Steve Taylor-Bryant slips through the Warriors’ Gate as he reviews an essay on its inception and journey to the screen as part of Doctor Who’s 18th season, thanks to The Black Archive #31 written by Frank Collins and published by Obverse Books...
Read Tony Cross' review of the classic Doctor Who story Warrior's Gate
I like Frank Collins a lot. He is a smart and articulate man, he is great company if you ever get the chance to meet him, and his vast back catalogue of reviews shows a man that has the rare skill to see far below the surface of something and find something tangible and important that nobody else spots. So when I found out he was writing a book on his specialist subject, Doctor Who, and breaking down just the one story, I will admit I was a wee bit giddy with excitement. And with just cause because Frank’s issue of The Black Archive, number 31, on Tom Baker’s episode Warriors’ Gate, is as good as the story itself.
When you start doing a behind the scenes book, you have to tread a fine line between vital information you have found and what a general reader will want to know. Not every fan of Doctor Who is ready for a PhD dissertation in camera angles, and not every Doctor Who fan just wants gossip on what John Nathan-Turner was up to in 1980. To write a book that pleases the entire spectrum of Doctor Who fans I don’t believe is possible but, with his essay on Warriors’ Gate, Frank Collins gets as close as I think anyone will. It’s a masterclass in where research can lead you and from the writing history of Stephen Gallagher to his initial script for Warriors’ Gate, through JNT’s and Christopher Bidmead’s ideas for the particular season the story would land in, to hiring of Paul Joyce and all the film elements he brought to his television direction, there is a lot for the fans of technical elements of television to get their teeth into. But Frank goes deeper, and through interviews with writer and director you get entire chapters on the inspirations behind the ideas in the script and the visual elements that made the screen. French new wave cinema, science fiction radio plays, German art from hundreds of years ago, the inspirations that both Joyce and Gallagher brought to Warriors’ Gate are what makes this particular story stand out from others of that era as different, as daring, as inspired.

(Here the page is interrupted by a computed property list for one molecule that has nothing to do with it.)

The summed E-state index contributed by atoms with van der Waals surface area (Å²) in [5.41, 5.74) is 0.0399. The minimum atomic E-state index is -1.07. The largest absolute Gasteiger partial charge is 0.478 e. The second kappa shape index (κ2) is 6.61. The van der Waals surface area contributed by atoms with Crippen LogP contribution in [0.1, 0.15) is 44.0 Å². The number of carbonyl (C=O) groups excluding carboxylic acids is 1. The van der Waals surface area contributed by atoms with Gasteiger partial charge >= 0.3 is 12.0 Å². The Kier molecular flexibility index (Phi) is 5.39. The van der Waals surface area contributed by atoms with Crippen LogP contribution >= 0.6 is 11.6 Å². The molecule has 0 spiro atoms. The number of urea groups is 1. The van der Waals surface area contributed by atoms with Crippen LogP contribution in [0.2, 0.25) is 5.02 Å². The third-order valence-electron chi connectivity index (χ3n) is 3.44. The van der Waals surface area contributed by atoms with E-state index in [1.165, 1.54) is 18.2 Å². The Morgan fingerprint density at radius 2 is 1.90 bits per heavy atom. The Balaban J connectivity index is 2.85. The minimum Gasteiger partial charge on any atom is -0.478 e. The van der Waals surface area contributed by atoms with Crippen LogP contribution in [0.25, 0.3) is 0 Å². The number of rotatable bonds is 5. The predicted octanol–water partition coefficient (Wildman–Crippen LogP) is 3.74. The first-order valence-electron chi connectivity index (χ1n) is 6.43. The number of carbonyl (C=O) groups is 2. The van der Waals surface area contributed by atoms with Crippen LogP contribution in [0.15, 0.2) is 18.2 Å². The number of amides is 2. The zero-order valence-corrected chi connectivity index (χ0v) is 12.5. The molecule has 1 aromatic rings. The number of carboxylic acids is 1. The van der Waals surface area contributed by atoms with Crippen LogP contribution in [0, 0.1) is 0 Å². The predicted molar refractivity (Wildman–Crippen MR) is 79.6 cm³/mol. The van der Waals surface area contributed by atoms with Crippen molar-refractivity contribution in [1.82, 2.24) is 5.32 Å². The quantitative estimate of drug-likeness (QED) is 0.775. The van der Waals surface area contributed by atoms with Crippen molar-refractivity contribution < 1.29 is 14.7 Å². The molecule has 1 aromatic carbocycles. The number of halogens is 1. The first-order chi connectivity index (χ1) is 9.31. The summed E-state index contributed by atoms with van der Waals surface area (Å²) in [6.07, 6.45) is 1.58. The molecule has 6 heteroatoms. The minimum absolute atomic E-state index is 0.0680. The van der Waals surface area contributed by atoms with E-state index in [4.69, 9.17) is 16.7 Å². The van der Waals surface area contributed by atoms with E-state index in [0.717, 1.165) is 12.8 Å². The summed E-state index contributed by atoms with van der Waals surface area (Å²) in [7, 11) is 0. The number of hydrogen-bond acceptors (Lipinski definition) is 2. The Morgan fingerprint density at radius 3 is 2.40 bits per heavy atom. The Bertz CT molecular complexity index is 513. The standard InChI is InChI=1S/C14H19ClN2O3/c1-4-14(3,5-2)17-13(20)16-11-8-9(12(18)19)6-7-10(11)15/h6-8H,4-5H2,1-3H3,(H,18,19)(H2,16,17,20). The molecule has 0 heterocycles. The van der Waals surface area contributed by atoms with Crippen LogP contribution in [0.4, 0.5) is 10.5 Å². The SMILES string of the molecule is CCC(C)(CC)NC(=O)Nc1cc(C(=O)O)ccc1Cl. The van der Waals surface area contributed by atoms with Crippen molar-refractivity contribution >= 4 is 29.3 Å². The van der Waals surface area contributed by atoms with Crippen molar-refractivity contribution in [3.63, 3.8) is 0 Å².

Learning everything that Frank discovers and lays out for your pleasure is an eye opener and re-watching the episodes with the new knowledge taught to me in the book was an experience to say the least. I've always liked Warriors’ Gate, although I came to it on VHS tape in the late 1980s as I was only 5 when it was first shown on TV, but knowing everything that went into its production somehow elevated my viewing and the story with it.
I honestly didn’t think books on behind the scenes of one Doctor Who story would be for me. I was wrong and am now going to happily buy some more Black Archive titles on my favourite episodes, although Frank Collins has set the bar quite high for everybody else.
Follow Steve on Twitter @STBwrites
Image - Amazon